• Sunday, May 19, 2024
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COVID-19: MSMEs face mounting pressure as Chinese supply chains vanish


Owolabi Mercy, a 28-year old entrepreneur, woke up to news of a SARs-like disease in Wuhan, China in January. Less than a week after, she was having difficulty restocking her products because her suppliers in China had shut down operations.

“When the pandemic started, my suppliers were initially responding but I can’t reach them anymore,” Mercy told BusinessDay. “I am running out of stock and there is no opportunity for me to restock because I cannot travel and logistics have suspended operations as well.”

In the coming weeks, Mercy would add actuate demand shortage to her list of worries as Nigeria implements stricter social-distancing measures to curb the disease that has so far affected 11 people in the country.

She tells BusinessDay her operating costs are still high because she has to keep her generators running, pay for electricity and other similar bills. “But I am not making sales like before and I could as well just sit at home till this whole crisis goes away,” she said.

Mercy is one of many micro, small and medium scale business owners in Nigeria that are being hit hard by the impact of the Coronavirus on economies around the world.

In Nigeria, Micro, Small and Medium Scale Enterprises (MSMEs) account for 90 percent of all businesses in the country and contribute to 50 percent of GDP. But these businesses, which run with capital as little as N50,000 to N1million, face the risk of suspending and possible shutting down their operations following the outbreak of the Coronavirus.

The pandemic outbreak started from China, a major manufacturing hub and one of the world’s largest trading partner (Nigeria inclusive) especially for import and export activities both of which  accounts for a major part of the country’s business activities.

Data from the National Bureau of Statistics (NBS) shows that as of the third quarter of 2019, imports from China stood at N1.22 trillion while capital importation from China stood at $26.95 million.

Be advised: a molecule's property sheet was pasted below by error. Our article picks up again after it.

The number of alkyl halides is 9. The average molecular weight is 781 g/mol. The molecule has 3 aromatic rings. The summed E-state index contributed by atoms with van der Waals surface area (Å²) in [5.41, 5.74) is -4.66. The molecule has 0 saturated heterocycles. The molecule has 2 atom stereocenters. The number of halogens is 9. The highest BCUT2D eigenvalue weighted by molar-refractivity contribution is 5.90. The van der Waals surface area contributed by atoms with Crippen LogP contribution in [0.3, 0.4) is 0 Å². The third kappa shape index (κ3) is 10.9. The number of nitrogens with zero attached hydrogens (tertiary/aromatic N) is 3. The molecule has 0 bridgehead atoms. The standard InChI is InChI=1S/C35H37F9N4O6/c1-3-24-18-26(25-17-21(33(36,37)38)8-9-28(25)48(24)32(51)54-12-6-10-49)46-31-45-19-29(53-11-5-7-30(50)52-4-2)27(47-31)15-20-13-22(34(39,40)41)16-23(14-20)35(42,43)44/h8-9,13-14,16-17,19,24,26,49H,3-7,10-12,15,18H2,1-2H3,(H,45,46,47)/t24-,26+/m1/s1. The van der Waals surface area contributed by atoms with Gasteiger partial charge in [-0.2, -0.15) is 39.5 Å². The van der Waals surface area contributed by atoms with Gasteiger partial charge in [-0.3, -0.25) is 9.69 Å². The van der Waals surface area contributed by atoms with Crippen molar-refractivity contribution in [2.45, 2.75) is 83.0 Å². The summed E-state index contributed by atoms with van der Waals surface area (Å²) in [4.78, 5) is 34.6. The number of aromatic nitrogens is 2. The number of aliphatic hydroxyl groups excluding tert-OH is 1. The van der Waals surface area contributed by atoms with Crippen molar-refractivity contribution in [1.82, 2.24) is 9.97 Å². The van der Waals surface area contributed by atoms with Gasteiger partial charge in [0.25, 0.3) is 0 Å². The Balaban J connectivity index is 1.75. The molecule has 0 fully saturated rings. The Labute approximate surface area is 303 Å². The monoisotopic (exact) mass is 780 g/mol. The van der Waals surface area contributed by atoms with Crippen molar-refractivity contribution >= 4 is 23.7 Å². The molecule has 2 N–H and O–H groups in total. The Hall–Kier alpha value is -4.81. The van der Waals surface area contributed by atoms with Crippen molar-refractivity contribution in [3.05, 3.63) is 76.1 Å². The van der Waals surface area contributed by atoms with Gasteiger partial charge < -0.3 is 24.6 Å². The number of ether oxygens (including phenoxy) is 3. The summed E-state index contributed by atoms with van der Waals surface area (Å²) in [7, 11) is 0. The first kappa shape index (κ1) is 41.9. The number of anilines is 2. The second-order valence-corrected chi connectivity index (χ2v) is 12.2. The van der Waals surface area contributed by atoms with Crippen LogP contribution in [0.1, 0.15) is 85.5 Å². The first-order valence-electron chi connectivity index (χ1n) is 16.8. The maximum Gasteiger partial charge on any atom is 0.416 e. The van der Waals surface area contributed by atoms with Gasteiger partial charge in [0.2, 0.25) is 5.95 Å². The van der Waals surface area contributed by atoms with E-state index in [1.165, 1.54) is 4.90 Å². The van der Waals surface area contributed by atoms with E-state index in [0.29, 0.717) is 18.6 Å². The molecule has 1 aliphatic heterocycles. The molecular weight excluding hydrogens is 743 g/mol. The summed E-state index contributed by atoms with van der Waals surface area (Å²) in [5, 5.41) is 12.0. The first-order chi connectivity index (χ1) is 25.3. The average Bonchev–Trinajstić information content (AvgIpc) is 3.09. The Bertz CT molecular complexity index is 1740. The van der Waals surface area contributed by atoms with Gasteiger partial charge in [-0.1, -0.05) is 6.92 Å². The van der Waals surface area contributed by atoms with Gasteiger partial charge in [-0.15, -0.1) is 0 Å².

A national survey of MSMEs conducted by the National Bureau of Statistics (NBS) in 2017 shows that the country has 41.5 million MSMEs scattered across various sectors. The data also affirms that about 73 percent of these MSMEs fully engage in wholesale and retail trade activities with China as a principal partner.

In addition to the supply struggle of goods, the COVID-19 outbreak also instigated a pendulum-like movement on oil prices which presently stands at $26.27 per barrel for Brent Crude.

The over 20 percent drop in oil, which accounts for almost 90 percent of foreign exchange earnings, as well as about half of federal government revenue, has implications for the economy which could result in another recession and even stronger implications for manufacturers and traders that need Forex for their business activities.

Concurrently, due to the increased VAT and high production cost, businesses will be forced to pass on the cost to already cash strapped consumers. This could be worsened by a looming pressure on inflation.

The manufacturing sector is also entering into a crisis mode as China, India and other countries where it imports tools, machinery, raw materials, and foreign personnel as well shut down due to the Coronavirus outbreak.

About 43 percent of the medium scale enterprises engage in manufacturing activities and this has threated their business as some of them are forced to suspend production activities due to the lack of basic production tools.

A statement about the impact of coronavirus on the economy from the Lagos Chamber of Commerce and Industry (LCCI), states that the spread of the virus and the drop in oil prices gives a gloomy outlook for the global economy and foresees economic hiccups like the increased cost of production, heightened inflationary pressures, etc.

Bongo Adi, Lagos-based economic analyst said this is a bleak period for many companies especially the MSMEs.

“MSMEs will experience a bad period because no one has been spared from the hit of the virus, it is going to cause a vicious cycle as people are apprehensive and very soon will refrain from buying, and this will affect the sales of these businesses and their revenue as well,” Adi said.

He added that the impact of the pandemic is beyond what the MSMEs can handle and said it is left for the government to create palliative measures.

“The MSMEs cannot solve this because this is not a normal challenge. Their supply and logistics have been cut off from various sources so there is nothing they can do. However, the federal government can take a cue from other countries and implement soothing policies that will adequately address the needs of the MSMEs as well as citizens of the country.”

 However, the CBN recently announced a N1.1 trillion stimulus package that would include loans to support the manufacturing sector, among other palliative measures for businesses to recover from the impact of the virus, although the concern on currency stability and disruption to global supply chains remains critical despite the slowdown in the spread of the disease in China which might improve the latter.


Faminu Gbemi